Sheldon started junior school at St John’s School adjoining the Blackpool Masonic hall, and moved to Highfield school at the age of 11, and it was there that he met a young Geoffrey Pritchard (now a grand officer of the United Grand Lodge of England) who was six months his junior.
In relating Sheldon’s life, Harry Cox delved into Sheldon’s skills as a golfer, having started playing golf at the age of nine and going on to play in numerous international tournaments, including the British Boys Matchplay Championship, the British Boys Strokeplay Championship and in the British Youths Championship for three consecutive years. On those occasions he was accompanied by his then fiancée Jackie who acted as caddie. He was also a keen swimmer, representing Blackpool against Lancaster and Preston and the NW England ATC at RAF Cosford in the National Championships.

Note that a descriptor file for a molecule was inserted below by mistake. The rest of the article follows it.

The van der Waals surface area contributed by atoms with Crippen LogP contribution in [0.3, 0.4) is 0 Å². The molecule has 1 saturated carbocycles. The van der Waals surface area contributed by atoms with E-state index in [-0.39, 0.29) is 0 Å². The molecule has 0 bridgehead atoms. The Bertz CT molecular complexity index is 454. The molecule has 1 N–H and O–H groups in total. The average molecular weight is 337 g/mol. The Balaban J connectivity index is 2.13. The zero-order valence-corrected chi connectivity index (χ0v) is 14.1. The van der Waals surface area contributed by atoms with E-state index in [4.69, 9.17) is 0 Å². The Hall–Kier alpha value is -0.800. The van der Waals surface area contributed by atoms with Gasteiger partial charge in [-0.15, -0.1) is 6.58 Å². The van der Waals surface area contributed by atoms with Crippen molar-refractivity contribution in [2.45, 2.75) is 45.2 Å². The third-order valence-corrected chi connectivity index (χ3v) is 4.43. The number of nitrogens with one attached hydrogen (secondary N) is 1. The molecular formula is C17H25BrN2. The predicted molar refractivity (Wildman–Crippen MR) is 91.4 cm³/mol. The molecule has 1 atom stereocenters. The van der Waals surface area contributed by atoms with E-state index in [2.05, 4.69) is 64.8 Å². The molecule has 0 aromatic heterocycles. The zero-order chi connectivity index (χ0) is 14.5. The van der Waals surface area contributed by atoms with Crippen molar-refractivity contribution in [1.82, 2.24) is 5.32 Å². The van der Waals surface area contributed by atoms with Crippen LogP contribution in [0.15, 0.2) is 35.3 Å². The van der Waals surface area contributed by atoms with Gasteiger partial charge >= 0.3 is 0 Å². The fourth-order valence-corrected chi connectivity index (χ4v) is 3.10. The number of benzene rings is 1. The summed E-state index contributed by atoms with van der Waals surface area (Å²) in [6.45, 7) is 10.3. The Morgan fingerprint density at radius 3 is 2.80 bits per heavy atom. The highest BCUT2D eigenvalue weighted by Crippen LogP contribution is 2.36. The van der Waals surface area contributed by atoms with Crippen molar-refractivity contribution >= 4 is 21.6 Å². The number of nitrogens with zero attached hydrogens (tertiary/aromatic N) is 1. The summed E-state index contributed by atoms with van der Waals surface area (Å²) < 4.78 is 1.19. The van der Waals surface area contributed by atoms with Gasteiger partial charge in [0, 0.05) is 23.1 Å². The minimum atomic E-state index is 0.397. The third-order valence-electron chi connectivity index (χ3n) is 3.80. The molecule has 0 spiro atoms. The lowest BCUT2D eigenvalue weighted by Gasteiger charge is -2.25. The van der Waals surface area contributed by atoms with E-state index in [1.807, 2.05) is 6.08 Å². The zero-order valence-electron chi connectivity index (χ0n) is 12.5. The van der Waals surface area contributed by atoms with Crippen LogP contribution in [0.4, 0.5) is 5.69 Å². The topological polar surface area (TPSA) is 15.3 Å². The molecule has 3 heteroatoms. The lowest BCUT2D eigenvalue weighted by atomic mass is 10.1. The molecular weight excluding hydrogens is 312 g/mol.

At the age of 12, Sheldon had started helping his father in the plumbing business, working Saturday mornings and during school holidays. When he left school at 14, there was only one job that he wanted to do – plumbing. And, Sheldon being Sheldon, he was a master of his craft, a point that Geoffrey Pritchard made mention of during his tribute to Sheldon at the festive board.
Sheldon had met his delightful wife Jackie through St Mary’s Church, South Shore at the age of 16, and both went on to be Sunday school teachers. Jackie was also church treasurer and Sheldon was deputy church warden. Together they ran a drama club and after entering the St Annes Drama Festival for one act plays, Sheldon came away with the award of best supporting actor of the week. (Perhaps it shouldn’t be mentioned that he played the part of the village idiot in Eve Bretherton’s play ‘The Ninth Day’).